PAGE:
Spirited Companion is easy to overlook, but Elvish Visionary in another color and with another relevant type is deceptively powerful. It plays well with the various Enchantress cards, and in any deck using Yorion, Sky Nomad as a companion. As both an enchantment and a creature, it’s also excellent with Enigmatic Incarnation. It’s not going to light the world on fire, but it’ll be a solid role-player in several decks.

Hidetsugu Consumes All is another good role-player in Rakdos Midrange that provides significant value in a format where there are plenty of decks with cheap creatures and Chained to the Rocks and Portable Hole as commonly played removal spells. Normally, a disruptive Saga like this would be a narrow sideboard card. Because it transforms into a creature as its third chapter, it’s much easier to maindeck and live with the times when its first chapters aren’t that effective.

It’s particularly effective against Cauldron Familiar and Witch’s Oven, which have picked back up recently. I expect this to be sought after for players who struggle against Jund Sacrifice. The only thing holding it back is Lurrus of the Dream-Den, but the companion isn’t as powerful in Pioneer since it’s not as big as Modern.

Next up are two nonbasic lands that help out fringe archetypes. Sokenzan, Crucible of Defiance is an excellent addition to Indomitable Creativity archetypes, offering two tokens on curve for a Creativity for X=2 without taking up a spell slot. That allows the deck to play even more interaction and bolster the control gameplan without hurting the combo plan at all. When they pass the turn on four mana, you cannot tap out against them, making it much harder to outpace the disruption.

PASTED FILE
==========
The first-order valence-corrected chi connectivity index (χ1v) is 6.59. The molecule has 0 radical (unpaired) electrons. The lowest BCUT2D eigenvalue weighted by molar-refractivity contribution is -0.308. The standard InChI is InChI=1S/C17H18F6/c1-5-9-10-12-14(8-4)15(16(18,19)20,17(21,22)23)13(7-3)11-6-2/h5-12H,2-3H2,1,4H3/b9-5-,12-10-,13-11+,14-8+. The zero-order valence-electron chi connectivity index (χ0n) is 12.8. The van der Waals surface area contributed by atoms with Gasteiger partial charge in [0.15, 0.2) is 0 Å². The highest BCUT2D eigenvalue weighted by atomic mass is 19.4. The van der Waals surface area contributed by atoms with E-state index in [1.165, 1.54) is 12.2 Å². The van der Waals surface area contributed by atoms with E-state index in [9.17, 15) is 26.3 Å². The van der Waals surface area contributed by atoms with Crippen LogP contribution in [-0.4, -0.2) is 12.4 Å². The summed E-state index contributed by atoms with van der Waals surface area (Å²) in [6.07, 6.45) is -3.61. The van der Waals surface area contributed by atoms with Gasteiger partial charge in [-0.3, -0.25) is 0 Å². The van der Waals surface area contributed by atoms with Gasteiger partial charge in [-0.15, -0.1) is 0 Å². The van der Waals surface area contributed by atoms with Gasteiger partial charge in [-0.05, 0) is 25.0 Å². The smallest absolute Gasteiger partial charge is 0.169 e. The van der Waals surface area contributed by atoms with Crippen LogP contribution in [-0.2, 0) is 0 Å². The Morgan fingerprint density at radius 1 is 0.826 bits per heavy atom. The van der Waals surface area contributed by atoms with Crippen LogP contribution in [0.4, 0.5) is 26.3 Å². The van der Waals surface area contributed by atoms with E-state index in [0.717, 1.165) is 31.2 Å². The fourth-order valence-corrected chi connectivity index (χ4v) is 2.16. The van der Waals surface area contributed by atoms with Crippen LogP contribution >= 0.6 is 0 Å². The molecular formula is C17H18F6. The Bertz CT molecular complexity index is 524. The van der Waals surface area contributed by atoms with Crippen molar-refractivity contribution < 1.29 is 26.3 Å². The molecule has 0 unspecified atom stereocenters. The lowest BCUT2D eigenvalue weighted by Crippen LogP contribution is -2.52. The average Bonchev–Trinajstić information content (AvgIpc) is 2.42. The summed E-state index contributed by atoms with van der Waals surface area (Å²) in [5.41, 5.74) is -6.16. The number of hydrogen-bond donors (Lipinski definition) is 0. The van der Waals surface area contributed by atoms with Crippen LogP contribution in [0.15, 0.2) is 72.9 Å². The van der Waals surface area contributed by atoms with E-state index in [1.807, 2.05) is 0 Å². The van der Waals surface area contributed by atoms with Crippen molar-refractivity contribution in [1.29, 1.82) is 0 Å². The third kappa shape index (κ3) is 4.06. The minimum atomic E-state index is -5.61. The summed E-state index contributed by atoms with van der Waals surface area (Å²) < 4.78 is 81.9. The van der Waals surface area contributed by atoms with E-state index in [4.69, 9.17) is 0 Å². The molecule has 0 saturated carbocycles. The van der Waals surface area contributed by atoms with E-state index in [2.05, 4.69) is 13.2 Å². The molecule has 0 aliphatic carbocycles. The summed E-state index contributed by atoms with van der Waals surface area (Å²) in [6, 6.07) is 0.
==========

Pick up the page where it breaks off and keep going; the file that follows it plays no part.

Secluded Courtyard I have higher because it can potentially unlock a range of archetypes. Courtyard and Unclaimed Territory make tribal aggro manabases possible, and those decks only get better as more cards are added to the format. I’m not sure exactly when one such deck will emerge, but it’s only a matter of time.

Topping off my list is Lion Sash, a card that compares favorably to current format staple Scavenging Ooze. You lose out on lifegain but it grows more easily. Further, the versatility of being an Equipment to go all-in on an unblockable threat or hide a threat from a sweeper is incredibly valuable. There’s not an obvious home for Lion Sash right now, so it does break the mold of the rest of the list; still, the pedigree of Scavenging Ooze combined with its added utility is enough to vault it to the top of my list.

And now, without further ado, the SCG Staff’s Top 5 Kamigawa: Neon Dynasty cards for Pioneer are…

5. Sokenzan, Crucible of Defiance — 3 points

Sokenzan, Crucible of Defiance

4. Boseiju, Who Endures — 4 points

Boseiju, Who Endures

T-3. Light-Paws, Emperor’s Voice; Greasefang, Okiba Boss; and Lion Sash — 5 points

Light-Paws, Emperor's Voice Greasefang, Okiba Boss Lion Sash

2. Michiko’s Reign of Truth — 6 points

Michiko's Reign of Truth

1. Secluded Courtyard — 9 points

Secluded Courtyard

Cya back here on Friday for our thoughts on Kamigawa: Neon Dynasty’s impact on Modern!